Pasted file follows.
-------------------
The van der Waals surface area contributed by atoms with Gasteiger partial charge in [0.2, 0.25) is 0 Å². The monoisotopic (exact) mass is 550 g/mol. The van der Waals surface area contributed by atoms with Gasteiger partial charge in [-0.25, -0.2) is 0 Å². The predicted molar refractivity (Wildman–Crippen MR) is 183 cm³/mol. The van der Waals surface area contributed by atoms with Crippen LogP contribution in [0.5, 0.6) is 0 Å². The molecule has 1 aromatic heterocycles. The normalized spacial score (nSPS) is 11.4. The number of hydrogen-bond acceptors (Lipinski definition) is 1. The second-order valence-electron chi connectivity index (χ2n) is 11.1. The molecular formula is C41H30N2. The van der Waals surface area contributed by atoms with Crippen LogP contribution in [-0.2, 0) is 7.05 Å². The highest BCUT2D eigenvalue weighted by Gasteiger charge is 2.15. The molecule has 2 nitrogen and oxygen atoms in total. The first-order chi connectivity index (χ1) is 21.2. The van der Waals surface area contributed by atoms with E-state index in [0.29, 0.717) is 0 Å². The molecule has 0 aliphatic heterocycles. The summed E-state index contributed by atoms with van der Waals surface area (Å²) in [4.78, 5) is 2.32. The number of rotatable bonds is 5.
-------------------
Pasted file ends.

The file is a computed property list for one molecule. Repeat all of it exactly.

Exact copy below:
The van der Waals surface area contributed by atoms with Gasteiger partial charge in [0.2, 0.25) is 0 Å². The monoisotopic (exact) mass is 550 g/mol. The van der Waals surface area contributed by atoms with Gasteiger partial charge in [-0.25, -0.2) is 0 Å². The predicted molar refractivity (Wildman–Crippen MR) is 183 cm³/mol. The van der Waals surface area contributed by atoms with Crippen LogP contribution in [0.5, 0.6) is 0 Å². The molecule has 1 aromatic heterocycles. The normalized spacial score (nSPS) is 11.4. The number of hydrogen-bond acceptors (Lipinski definition) is 1. The second-order valence-electron chi connectivity index (χ2n) is 11.1. The molecular formula is C41H30N2. The van der Waals surface area contributed by atoms with Crippen LogP contribution in [-0.2, 0) is 7.05 Å². The highest BCUT2D eigenvalue weighted by Gasteiger charge is 2.15. The molecule has 2 nitrogen and oxygen atoms in total. The first-order chi connectivity index (χ1) is 21.2. The van der Waals surface area contributed by atoms with E-state index in [0.29, 0.717) is 0 Å². The molecule has 0 aliphatic heterocycles. The summed E-state index contributed by atoms with van der Waals surface area (Å²) in [4.78, 5) is 2.32. The number of rotatable bonds is 5.